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Old 11-15-2012, 09:51 AM   #344
BoldlyDubious
what if...?
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Posts: 209
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Join Date: Feb 2011
Device: paper & electrophoretic
Quote:
Originally Posted by MikeB1972 View Post
If you can give the files to as many people as you want, then how can you be prosecuted for anything that happens to the file afterwards? obviously you simply need to say that you want everyone to have the file, there has to be a legally defined limit.
The fact that you retain a part of the responsibility if one of your media files gets illegally distributed (even if the distributor is the third cousin of a friend of the dentist of the person you originally gave a copy of the file) is the key point of my proposal. It's what makes the individual buyer care about preventing illegal distribution.
In exchange, the buyer gets the right to do with her/his media files a set of sensible things that are presently illegal/prohibited/unnecessarily complex, such as backing up, changing device or having spouses or close friends use them.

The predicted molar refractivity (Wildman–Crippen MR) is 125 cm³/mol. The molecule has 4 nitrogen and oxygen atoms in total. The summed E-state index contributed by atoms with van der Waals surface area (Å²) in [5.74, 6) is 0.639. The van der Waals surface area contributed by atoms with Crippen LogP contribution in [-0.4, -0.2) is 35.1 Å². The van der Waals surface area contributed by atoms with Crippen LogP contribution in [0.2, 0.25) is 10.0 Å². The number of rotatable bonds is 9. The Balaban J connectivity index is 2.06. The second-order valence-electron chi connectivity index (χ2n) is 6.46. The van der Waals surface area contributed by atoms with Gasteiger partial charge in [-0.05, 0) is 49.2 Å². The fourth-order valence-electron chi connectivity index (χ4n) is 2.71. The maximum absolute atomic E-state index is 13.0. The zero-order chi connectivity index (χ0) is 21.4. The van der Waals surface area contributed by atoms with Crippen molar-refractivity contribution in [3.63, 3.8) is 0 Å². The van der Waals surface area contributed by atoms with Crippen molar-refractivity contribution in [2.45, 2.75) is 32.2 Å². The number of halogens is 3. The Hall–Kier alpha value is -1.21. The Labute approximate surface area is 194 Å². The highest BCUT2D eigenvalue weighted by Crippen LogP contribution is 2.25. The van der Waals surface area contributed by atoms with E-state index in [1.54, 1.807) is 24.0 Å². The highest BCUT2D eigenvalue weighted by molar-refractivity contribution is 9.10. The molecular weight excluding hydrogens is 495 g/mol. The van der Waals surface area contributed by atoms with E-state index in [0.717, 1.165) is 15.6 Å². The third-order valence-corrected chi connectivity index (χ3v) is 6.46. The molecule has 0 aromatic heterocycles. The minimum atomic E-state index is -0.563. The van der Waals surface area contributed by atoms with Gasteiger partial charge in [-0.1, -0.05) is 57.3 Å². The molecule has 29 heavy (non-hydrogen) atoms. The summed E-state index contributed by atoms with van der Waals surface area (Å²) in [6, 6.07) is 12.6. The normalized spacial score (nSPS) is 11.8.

You can't set an a priori limit to the responsibility of the buyer, otherwise the mechanism doesn't work.
In fact my idea is that in presence of infinitely copiable files, the only mechanisms that can effectively control unauthorized diffusion are those that rely on "internal damping": the farthest the file goes from the original buyer, the lower the probability that it will be shared.
In my proposal, this damping exists because a buyer won't give the file to people who don't care about what happens to him enough to avoid sharing the file to others, and the number of such people is limited.

Conversely, the current DRM system lacks any damping, and thus is unstable. To give one of my files to someone I have to do a bit of work (to remove DRM), yes. But once I remove the DRM, I won't care anymore where my file actually goes and who gets it. So there's no mechanism that prevents my file from being passed and uploaded and copied and shared ad infinitum.

The obvious objection is: OK, but also in your "social DRM" scheme the buyer can (at least in theory) strip the embedded data from the file. So everything is the same, right? Wrong.
The situation is completely different because with current DRM schemes (which strongly limit what the buyer can do with the media files that she/he "buys" -actually, becomes a licensee of) the buyer has an incentive to strip the DRM! In fact, only by stripping DRM she/he can do with the file the things that she/he wants to do.
So the current system encourages people to strip DRM from their media. And, as I said, once this has been done there's nothing that really prevents the file from flooding the whole Internet. On the contrary, in my scheme for "social DRM", the buyer of a media file has no reasons whatsoever to strip the metadata from her/his file, because she/he is already free to do with it everything she/he needs. So why should she/he do that?
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